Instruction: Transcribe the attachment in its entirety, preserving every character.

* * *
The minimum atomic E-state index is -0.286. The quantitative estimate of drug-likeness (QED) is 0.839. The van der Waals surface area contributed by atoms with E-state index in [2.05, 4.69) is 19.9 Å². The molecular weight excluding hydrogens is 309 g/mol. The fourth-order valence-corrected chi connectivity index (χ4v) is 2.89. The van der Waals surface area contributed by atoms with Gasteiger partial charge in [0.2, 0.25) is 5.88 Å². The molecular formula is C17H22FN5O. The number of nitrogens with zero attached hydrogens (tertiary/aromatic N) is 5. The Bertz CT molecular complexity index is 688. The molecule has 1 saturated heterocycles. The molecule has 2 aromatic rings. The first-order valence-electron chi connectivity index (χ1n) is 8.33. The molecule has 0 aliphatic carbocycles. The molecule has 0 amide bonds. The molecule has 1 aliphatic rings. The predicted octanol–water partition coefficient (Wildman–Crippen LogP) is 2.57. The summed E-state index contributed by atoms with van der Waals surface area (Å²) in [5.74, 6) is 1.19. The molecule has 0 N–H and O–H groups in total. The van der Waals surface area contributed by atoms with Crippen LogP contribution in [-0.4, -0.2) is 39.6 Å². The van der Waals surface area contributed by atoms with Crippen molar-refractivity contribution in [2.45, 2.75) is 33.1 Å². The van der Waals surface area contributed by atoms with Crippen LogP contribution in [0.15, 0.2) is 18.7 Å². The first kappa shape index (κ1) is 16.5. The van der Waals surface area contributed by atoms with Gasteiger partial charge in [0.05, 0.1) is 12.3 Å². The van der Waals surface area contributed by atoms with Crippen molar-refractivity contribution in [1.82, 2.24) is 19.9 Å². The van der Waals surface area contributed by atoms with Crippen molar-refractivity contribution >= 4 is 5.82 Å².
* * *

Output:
The minimum atomic E-state index is -0.286. The quantitative estimate of drug-likeness (QED) is 0.839. The van der Waals surface area contributed by atoms with E-state index in [2.05, 4.69) is 19.9 Å². The molecular weight excluding hydrogens is 309 g/mol. The fourth-order valence-corrected chi connectivity index (χ4v) is 2.89. The van der Waals surface area contributed by atoms with Gasteiger partial charge in [0.2, 0.25) is 5.88 Å². The molecular formula is C17H22FN5O. The number of nitrogens with zero attached hydrogens (tertiary/aromatic N) is 5. The Bertz CT molecular complexity index is 688. The molecule has 1 saturated heterocycles. The molecule has 2 aromatic rings. The first-order valence-electron chi connectivity index (χ1n) is 8.33. The molecule has 0 aliphatic carbocycles. The molecule has 0 amide bonds. The molecule has 1 aliphatic rings. The predicted octanol–water partition coefficient (Wildman–Crippen LogP) is 2.57. The summed E-state index contributed by atoms with van der Waals surface area (Å²) in [5.74, 6) is 1.19. The molecule has 0 N–H and O–H groups in total. The van der Waals surface area contributed by atoms with Crippen LogP contribution in [-0.4, -0.2) is 39.6 Å². The van der Waals surface area contributed by atoms with Crippen molar-refractivity contribution in [2.45, 2.75) is 33.1 Å². The van der Waals surface area contributed by atoms with Crippen LogP contribution in [0.15, 0.2) is 18.7 Å². The first kappa shape index (κ1) is 16.5. The van der Waals surface area contributed by atoms with Gasteiger partial charge in [0.05, 0.1) is 12.3 Å². The van der Waals surface area contributed by atoms with Crippen molar-refractivity contribution in [1.82, 2.24) is 19.9 Å². The van der Waals surface area contributed by atoms with Crippen molar-refractivity contribution >= 4 is 5.82 Å².